Nadal wins time

His tennis adapted to pain was enough to defeat Djere with solvency, but it will not serve him to aspire to his 21st Grand Slam and tiebreaker with Federer.


Rafa Nadal wins time. That was his goal and that's how he made his debut at the Australian Open. He had already explained it on Sunday in his previous press conference, the same day that he revealed in more detail the two-week ordeal that he is dragging due to a painful contracture in his back. "What I have to do is give myself options to compete, pass the first round and win days to try to be better," said the Spaniard. And with that goal he stood before Laslo Djere, number 56 in the world, in his feared ocean premiere. The exam was passed with a note, as the result indicates: 6-3, 6-4 and 6-1, in 1 hour and 52 minutes. In fact, if someone saw this marker without previously knowing the physical problems of the Spanish, everything would seem in order. The classic first round match in a big one, we would think. But this was not the case.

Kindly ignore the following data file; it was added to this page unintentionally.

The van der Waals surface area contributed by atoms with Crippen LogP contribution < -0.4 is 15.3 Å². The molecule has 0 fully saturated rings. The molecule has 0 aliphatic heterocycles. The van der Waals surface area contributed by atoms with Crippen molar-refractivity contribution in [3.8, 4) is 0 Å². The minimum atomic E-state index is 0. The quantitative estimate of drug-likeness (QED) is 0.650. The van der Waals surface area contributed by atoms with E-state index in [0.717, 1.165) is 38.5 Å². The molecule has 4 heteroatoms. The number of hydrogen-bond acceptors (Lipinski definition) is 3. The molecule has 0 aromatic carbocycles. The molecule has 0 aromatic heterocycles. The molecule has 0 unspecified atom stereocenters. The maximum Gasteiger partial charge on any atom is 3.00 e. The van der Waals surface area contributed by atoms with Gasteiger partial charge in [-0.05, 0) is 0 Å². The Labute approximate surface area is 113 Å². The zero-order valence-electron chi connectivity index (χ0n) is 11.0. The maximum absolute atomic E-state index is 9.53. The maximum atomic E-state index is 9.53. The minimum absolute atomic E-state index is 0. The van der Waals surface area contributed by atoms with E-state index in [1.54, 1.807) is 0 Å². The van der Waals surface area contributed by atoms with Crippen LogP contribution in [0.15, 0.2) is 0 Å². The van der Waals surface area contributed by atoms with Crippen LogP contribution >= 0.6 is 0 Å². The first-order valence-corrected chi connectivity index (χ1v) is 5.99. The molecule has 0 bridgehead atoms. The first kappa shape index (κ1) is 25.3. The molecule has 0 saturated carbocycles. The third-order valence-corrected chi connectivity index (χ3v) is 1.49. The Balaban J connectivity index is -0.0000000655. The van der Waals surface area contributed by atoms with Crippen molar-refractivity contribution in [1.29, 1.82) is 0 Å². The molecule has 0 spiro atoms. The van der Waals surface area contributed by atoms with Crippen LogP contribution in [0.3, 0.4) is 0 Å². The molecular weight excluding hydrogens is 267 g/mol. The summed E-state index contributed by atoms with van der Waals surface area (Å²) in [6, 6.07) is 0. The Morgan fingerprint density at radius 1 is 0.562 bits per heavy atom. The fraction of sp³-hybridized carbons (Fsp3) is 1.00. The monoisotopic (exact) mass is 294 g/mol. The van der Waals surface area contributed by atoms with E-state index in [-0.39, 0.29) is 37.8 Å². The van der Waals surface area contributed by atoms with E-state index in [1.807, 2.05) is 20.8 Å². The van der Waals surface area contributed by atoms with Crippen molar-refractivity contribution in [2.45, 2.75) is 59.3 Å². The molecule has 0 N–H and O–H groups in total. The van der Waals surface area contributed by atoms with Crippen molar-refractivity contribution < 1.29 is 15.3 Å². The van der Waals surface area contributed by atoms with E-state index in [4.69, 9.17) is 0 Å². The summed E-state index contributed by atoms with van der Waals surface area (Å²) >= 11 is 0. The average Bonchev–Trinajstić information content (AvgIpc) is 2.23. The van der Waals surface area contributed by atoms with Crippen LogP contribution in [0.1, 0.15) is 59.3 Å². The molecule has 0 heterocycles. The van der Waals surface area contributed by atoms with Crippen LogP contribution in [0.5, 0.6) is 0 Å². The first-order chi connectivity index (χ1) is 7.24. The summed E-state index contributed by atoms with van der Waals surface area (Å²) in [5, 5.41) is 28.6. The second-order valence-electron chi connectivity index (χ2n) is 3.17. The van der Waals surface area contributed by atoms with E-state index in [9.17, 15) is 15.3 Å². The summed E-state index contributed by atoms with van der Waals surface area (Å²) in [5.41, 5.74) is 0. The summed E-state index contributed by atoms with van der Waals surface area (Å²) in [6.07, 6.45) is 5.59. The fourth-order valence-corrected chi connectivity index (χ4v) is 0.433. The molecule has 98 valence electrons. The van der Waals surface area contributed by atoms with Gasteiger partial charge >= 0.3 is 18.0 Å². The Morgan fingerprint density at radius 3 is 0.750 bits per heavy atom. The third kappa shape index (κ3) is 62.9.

To combat the pain, to which Rafa, unfortunately, is so accustomed during his eventful career, he has had to change his serve, the stroke with which he is most painful and the one that costs him the most to execute. He also used a more direct and flatter game than usual. "Saco worse," admitted Nadal, while admitting that he felt more comfortable to the rest. This adaptation of his tennis to the circumstances was enough to be able to defeat Djere with solvency, but it will surely not serve him to aspire to his 21st Grand Slam, that divine challenge that would make him tiebreaker with Roger Federer in history. The rivals and difficulties will grow as the days go by. So the only lifeline is for your physical limitations to also decrease in reverse. Nadal played a survival game, that's the reality. As he recognized, microphone in hand, as soon as the shock ended: "Today it was about surviving." And there it continues. Lively. First objective accomplished.

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